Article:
The answer is implicit in the question. If the answers are elusive, I’m not asking the right questions.
Recently I have pondered several major decisions. Friends and colleagues had strong opinions on the course of action I should take, and each lobbied hard for their preferred course of action. I needed a sounding board, I thought; choices that had seemed clear and obvious earlier were becoming less so. And in a moment of insight I realized that if the answers I sought were so elusive, I must be asking the wrong questions.
The issue of asking the right questions first arose for me a few months ago, as a friend began to teach me to throw the I Ching. Questions intrigued me more than the answers. I wasn’t much good at understanding the answers anyway: My interpretations lacked skill and finesse; his were subtle and elegant. But the questions were something I could work with, scaffolding for the universe to guide me to understand my own intentions and intuition.
By framing narrow questions around the decisions that confronted me, I was framing correspondingly narrow choices. I didn’t have the right questions yet, I realized. But knowing that, I knew also that I wasn’t making the best possible decisions for myself and that without better questions, without a more sophisticated and nuanced framework for my choices, I wasn’t going to make the best choices for myself. So I made a firm decision: that I would not decide. Not yet.
Not deciding, in itself, is a decision, and some time-sensitive options would be closed off to me. Some, temporarily; others perhaps permanently. Other people would make decisions that would affect my universe of options. Those factors were beyond my control.
Tibetan Buddhism, which I have studied for nearly two decades, offers advice about how to understand a teaching. This advice comes in the form of the Four Reliances: rely on the teaching, not on the teacher; rely on the meaning, not just on the words; rely on the definitive meaning, not the provisional meaning; rely on the mind utilizing wisdom, rather than ordinary mind.
The Four Reliances could shift my perspective on questions, as well as inform my understanding of a Dharma teaching. To hone in on the essentials of a situation, and shift my focus away from the people and personalities involved. To move away from the superficial questions of whether a job/boyfriend/condo was right for me, toward the broader questions of the role of work, love, home and community in my life.
Moving from the provisional to the definitive, I shifted away from asking whether the situations were serving me, and questioned the motivations and impetus for change. Have I learned all of the lessons that I can learn from the current situation? Have I contributed everything that I can contribute? In the discomfort, is there a lesson I am trying to avoid?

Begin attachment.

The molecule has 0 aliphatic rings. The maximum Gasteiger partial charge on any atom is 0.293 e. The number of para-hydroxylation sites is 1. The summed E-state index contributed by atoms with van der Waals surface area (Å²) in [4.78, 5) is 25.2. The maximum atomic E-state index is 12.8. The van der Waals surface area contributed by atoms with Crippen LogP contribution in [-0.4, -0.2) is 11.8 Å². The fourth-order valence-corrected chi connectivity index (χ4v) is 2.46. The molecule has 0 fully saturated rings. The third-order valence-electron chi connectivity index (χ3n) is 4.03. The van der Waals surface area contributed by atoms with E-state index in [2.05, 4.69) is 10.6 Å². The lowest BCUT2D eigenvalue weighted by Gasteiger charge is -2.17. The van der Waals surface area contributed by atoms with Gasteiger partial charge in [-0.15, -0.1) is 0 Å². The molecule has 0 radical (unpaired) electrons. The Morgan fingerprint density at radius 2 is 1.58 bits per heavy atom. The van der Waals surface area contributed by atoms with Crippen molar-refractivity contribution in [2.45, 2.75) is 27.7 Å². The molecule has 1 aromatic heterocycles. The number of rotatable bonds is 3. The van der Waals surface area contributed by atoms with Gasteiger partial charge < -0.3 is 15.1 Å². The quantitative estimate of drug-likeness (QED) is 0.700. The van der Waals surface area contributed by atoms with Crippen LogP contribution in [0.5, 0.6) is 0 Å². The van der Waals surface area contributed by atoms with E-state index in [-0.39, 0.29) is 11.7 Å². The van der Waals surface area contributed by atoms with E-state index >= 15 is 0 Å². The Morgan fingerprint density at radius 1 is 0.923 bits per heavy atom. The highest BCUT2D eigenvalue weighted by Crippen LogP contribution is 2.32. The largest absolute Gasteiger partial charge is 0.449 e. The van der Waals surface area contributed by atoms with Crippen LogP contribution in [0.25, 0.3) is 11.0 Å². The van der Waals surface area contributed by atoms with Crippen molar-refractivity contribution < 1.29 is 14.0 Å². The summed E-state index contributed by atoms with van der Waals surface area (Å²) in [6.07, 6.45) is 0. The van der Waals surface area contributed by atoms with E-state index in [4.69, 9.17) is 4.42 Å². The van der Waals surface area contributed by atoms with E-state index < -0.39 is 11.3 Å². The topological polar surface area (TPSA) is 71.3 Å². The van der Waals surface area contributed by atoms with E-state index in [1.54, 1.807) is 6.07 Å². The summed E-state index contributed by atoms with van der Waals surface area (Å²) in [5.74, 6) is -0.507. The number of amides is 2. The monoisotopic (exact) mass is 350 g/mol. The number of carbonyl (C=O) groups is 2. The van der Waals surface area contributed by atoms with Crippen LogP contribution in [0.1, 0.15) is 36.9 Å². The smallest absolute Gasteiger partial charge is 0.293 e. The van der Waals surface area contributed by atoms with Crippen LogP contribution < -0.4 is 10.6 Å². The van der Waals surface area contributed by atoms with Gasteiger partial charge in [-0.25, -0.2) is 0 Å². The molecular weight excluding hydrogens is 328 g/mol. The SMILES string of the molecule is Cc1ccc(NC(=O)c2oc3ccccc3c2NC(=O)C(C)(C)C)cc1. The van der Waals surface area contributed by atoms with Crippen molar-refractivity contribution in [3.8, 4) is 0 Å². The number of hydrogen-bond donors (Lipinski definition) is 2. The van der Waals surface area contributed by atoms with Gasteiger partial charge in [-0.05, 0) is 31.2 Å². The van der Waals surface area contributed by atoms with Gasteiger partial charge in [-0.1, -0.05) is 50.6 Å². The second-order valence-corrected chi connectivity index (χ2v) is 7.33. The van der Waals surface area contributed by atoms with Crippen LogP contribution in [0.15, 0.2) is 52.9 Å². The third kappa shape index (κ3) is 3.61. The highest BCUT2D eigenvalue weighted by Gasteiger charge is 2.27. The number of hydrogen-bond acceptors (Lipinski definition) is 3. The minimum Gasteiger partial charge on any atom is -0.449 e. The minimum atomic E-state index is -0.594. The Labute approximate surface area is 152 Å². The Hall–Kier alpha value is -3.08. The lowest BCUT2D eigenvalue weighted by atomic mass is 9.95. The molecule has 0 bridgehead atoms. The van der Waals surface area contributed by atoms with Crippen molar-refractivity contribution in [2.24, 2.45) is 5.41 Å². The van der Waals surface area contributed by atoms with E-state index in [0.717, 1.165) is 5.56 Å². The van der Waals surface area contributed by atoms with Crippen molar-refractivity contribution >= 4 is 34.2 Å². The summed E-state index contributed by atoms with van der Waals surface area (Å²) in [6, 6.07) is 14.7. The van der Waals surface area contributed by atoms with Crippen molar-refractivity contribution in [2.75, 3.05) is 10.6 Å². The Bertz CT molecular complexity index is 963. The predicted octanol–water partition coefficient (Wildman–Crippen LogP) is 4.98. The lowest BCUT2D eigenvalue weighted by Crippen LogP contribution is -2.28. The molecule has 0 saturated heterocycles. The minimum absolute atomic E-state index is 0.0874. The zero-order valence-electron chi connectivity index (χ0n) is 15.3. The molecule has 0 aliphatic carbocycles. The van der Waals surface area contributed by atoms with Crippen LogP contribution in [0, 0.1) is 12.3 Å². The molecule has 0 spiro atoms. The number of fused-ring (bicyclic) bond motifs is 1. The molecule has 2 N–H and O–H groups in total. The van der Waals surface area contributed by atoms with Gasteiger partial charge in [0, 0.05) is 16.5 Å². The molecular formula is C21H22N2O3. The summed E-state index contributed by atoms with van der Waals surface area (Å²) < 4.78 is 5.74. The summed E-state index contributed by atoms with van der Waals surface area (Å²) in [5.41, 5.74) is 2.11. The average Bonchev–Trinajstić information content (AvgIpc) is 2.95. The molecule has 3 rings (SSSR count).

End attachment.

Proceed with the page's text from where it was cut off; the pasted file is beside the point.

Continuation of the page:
And moving from ordinary to wisdom mind, Is it possible that I can transform the situation, rather than moving away from it to a new set of circumstances? Can I influence the play of dynamic energy?
Sometimes the answer to that is no. Sometimes we choose the easy way out.
And so I began to frame questions not in terms of the job market, how my resume will look, or what people will think if I am single or live in a small space. All of those issues reside in the category of the mundane, and while they are important and can’t be neglected, they are not essential.
I would make my decisions from the core essence of my being:
- Am I acting in accord with my values and my stated purpose to transform suffering into love and joy?
- Will this situation continue to provide me with opportunities to grow and to use my talents and abilities to the greatest extent possible?
- Am I acting out of love or fear?
- Can I accept what is unchangeable about the situation I am in?
- Am I contributing to love and healing in the world?
Anything of value has a cost; aligning my questions with my values had a significant financial cost. It has also opened doors to doing more of the things I truly love.
The reframing made the direction more clear, but the path harder.
Sometimes, in order to change the experiences of our lives, we have to change. Sometimes, factors external to us have to change. The key lies in distinguishing between the two, and understanding their interplay.
December 31, 2014
© 2014 Teresa I. Sivillli. All rights reserved.